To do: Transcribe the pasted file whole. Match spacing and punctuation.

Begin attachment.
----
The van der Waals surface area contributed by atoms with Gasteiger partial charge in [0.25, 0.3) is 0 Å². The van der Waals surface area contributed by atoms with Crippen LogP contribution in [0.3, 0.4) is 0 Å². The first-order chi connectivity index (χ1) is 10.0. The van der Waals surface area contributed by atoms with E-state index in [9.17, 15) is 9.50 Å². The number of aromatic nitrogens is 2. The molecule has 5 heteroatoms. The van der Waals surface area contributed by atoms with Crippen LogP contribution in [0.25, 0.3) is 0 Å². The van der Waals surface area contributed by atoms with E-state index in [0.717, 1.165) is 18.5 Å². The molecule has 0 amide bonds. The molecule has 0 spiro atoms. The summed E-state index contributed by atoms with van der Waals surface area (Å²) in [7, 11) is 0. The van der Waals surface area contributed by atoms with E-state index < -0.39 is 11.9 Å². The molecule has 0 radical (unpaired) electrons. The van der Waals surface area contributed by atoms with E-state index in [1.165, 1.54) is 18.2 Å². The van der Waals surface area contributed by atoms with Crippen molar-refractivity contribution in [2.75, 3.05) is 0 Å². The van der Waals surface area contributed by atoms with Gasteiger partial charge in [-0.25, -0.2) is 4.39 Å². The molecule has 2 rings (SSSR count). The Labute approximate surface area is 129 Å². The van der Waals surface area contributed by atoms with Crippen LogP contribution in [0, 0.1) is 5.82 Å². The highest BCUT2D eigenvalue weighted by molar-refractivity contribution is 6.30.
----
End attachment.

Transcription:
The van der Waals surface area contributed by atoms with Gasteiger partial charge in [0.25, 0.3) is 0 Å². The van der Waals surface area contributed by atoms with Crippen LogP contribution in [0.3, 0.4) is 0 Å². The first-order chi connectivity index (χ1) is 10.0. The van der Waals surface area contributed by atoms with E-state index in [9.17, 15) is 9.50 Å². The number of aromatic nitrogens is 2. The molecule has 5 heteroatoms. The van der Waals surface area contributed by atoms with Crippen LogP contribution in [0.25, 0.3) is 0 Å². The van der Waals surface area contributed by atoms with E-state index in [0.717, 1.165) is 18.5 Å². The molecule has 0 amide bonds. The molecule has 0 spiro atoms. The summed E-state index contributed by atoms with van der Waals surface area (Å²) in [7, 11) is 0. The van der Waals surface area contributed by atoms with E-state index < -0.39 is 11.9 Å². The molecule has 0 radical (unpaired) electrons. The van der Waals surface area contributed by atoms with E-state index in [1.165, 1.54) is 18.2 Å². The van der Waals surface area contributed by atoms with Crippen molar-refractivity contribution in [2.75, 3.05) is 0 Å². The van der Waals surface area contributed by atoms with Gasteiger partial charge in [-0.25, -0.2) is 4.39 Å². The molecule has 2 rings (SSSR count). The Labute approximate surface area is 129 Å². The van der Waals surface area contributed by atoms with Crippen LogP contribution in [0, 0.1) is 5.82 Å². The highest BCUT2D eigenvalue weighted by molar-refractivity contribution is 6.30.